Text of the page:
“Speedrun Records, South Street,” Emmi told her, buttoning her peacoat over the narrow navy suit beneath. “Chuck’s been offering up his space to us for years, time to take advantage.”

“I love this local-record-store promo thing we’re doing for his album. It’s so us, so homegrown. And we’re hitting the shop on Main Street in Newark on the way home, yeah?”

Emmi nodded. “Tina’s got a billion ideas to go over with us.”

“And you know all their names,” Rai nestled her arm in Emmi’s like she’d done for decades.

“It goes a long way in negotiating. You’d do well to learn some names, too.”

Rai snickered at her friend’s quasi-kindness, quasi-cunning, joining Emmi in watching the show continue through the panes of glass between them and the studio.


Rebecca, ROK’s newest production assistant, met Corey’s car outside, a thirty-ounce molten Colombian brew in her hands. “Good morning, Mr. Taylor.”

“Rebecca, I bet,” he replied listlessly. “Mine?”

She nodded once and handed it over. Without hesitation, he ripped off the white lid and gulped down a quarter of it. She winced, imagining every one of his taste buds screaming out as they died.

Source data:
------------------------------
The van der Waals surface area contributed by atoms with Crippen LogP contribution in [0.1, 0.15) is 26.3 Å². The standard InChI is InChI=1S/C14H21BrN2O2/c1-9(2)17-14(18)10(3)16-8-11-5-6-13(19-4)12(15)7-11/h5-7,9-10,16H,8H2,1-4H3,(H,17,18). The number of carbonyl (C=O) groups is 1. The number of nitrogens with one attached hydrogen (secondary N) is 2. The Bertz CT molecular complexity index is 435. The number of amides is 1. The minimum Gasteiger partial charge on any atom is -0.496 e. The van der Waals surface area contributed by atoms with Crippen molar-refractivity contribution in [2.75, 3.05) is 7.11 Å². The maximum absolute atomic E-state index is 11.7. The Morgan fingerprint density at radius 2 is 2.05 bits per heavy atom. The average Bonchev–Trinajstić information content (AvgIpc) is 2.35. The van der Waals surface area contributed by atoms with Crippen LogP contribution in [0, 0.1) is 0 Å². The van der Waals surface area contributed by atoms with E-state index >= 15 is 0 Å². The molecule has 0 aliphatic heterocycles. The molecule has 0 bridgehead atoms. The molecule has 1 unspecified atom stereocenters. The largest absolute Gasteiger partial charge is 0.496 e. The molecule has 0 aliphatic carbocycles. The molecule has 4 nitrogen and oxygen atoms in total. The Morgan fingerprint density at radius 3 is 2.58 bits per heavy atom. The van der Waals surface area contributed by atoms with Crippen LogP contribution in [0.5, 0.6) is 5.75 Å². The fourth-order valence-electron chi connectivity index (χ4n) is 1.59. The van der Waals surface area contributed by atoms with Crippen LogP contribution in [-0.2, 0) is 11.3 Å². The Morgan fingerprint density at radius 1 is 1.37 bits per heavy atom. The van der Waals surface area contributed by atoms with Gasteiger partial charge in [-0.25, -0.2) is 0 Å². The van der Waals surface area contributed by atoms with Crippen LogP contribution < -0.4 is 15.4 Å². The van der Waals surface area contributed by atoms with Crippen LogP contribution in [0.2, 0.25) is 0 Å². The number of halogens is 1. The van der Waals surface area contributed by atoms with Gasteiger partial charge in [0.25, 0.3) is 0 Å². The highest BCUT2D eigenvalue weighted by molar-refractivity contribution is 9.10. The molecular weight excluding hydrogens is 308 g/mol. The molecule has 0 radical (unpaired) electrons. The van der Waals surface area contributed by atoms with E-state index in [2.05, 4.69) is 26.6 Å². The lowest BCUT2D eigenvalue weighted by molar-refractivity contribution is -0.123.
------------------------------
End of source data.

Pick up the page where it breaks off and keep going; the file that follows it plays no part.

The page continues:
He was silent in the elevator and the hall beyond, the coffee working its magic in his veins. He knew the lingering stress headache would melt away once the caffeine hit.

His phone had finally stopped buzzing. His wife was mid-massage, his son was medicated, and his manager was on the hunt for a studio. For the briefest of moments, his world was spinning at a reasonable clip.

Rebecca escorted him through a maze of gray cubicles to a broad door. “If you’d wait in the green room, I’ll let the hosts know you’re here. Anything else I can bring you, Mr. Taylor?”

He rubbed a thumb between his brows with a wince. “It’s Corey, and no, I’m good.”

She nodded once and rushed off the way they came.

He pushed open the green room door with a grunt only to take in the sight of two more women, their backs to him. He was about done with chicks today and it was only nine a.m.